A Single Case-Study in Helsinki, Finland
Between June 1997 – Feb. 1998 a case study with one five year old severely language-impaired boy was conducted in cooperation between The Sensomotoric Centre in Helsinki, Finland and The Centre for Cognitive Neuroscience, University of Turku, Finland (prof. Pirjo Korpilahti, PhD).
The study was planned to demonstrate the auditory training-driven improvement and cortical plasticity of auditory processes. Event related potentials (ERPs) were recorded in a passive research condition to verify the neuro-functional changes as an effect of specific auditory stimulation.
(ERPs are time-locked changes in the brain’s electrical activity to the stimuli and cognitive demands of the research paradigm). Delays in the onset and the latency of auditory ERPs have been reported in language impaired children. The attenuated brain responses reflect poor auditory discrimination (Korpilahti 1996).
The MMN (mismatch negativity) is an auditive ERP wave form which is elicited automatically by changes in a string of standard stimuli. The MMN serves as an index of the accurateness of the auditive difference detection and is modulated by long term memory and training. This component has been found to be very sensitive to auditory variance, even when the deviation is close to the threshold level of perceptual discrimination).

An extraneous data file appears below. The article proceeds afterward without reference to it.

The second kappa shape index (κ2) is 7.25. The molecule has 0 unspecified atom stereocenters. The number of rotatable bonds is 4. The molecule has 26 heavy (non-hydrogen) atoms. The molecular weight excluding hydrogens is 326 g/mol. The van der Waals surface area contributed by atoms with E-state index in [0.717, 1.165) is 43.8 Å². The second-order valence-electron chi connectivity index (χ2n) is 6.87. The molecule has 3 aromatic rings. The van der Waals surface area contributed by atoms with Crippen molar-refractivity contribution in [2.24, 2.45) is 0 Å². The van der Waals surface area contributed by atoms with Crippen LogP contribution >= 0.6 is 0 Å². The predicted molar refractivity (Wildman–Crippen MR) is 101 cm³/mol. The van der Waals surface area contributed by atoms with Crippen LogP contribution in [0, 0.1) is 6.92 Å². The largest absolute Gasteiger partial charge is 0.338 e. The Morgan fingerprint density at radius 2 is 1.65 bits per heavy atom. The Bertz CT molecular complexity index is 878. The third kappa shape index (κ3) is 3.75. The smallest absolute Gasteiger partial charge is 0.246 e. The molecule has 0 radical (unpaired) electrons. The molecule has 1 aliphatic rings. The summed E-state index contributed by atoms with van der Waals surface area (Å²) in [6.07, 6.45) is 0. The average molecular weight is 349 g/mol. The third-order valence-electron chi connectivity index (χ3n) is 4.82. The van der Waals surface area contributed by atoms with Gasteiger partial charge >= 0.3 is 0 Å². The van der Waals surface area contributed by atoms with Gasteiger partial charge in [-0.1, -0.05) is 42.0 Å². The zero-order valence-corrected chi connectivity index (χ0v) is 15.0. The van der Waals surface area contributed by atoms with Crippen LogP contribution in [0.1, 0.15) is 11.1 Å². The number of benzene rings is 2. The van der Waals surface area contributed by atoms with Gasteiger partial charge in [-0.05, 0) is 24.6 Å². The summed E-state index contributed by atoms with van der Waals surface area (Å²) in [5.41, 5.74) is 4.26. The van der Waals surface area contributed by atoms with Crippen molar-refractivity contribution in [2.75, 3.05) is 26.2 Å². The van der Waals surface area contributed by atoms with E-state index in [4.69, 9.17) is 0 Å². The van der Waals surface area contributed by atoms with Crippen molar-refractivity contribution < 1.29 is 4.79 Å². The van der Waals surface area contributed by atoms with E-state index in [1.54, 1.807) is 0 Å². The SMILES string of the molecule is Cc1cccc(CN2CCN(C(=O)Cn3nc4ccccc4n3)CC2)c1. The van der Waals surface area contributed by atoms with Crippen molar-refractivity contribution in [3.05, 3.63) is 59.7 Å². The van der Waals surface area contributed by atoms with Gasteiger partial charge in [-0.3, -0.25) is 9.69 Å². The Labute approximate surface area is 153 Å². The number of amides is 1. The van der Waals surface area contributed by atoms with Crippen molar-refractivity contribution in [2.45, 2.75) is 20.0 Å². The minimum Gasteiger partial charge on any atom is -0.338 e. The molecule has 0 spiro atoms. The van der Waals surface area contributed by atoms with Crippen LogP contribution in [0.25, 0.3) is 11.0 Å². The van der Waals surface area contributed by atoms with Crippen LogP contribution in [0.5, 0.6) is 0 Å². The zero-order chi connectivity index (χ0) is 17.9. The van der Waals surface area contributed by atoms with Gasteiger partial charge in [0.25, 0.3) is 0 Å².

A 4;9 year old boy with a diagnosis of specific speech and language disorder, especially difficulties in producing and understanding language, impairment in fine motor skills, handedness not established, restless behaviour, difficulties in following instructions and in comprehending speech, fluent but deformed speech, distorted phonemic system. The boy seemed uninterested in drawing and could not ride a bicycle.
Teacher’s and speech therapist’s assessments
In kindergarten he sometimes joins the group, but mostly he wanders around on his own.
Speech is quite fluent but difficult to understand. He uses some well articulated words and he also has a lot of sentences. His phonological system is impaired and pronunciation is unstable. Words are distorted and often difficult to understand. Comprehension of spoken language is difficult for him.
Prior to therapy the family and some therapists were suspicious that the boy might be on the autistic spectrum.
Audiometry showed some variation from the optimum hearing curve (total 150) and left ear advantage for pure tones.
The ERP waveforms were recorded while the boy was watching a silent TV cartoon and the sounds or words were presented via earphones.
General ERP waveforms for complex tones showed that the basic acoustic reactivity of the auditory cortex was normal. An involuntary attentional switch was recorded by deviant tones. The Topographic brain map showed two-phasic MMN reactions. The early mismatch negativity was starting from the left hemisphere and expanding to the right fronto-temporal area. In healthy children the right hemisphere is more active in frequency difference detection than the left hemisphere. In this boy the late mismatch negativity was stronger than the early MMN and occurred more centrally. The latency for this component was quite slow for the age.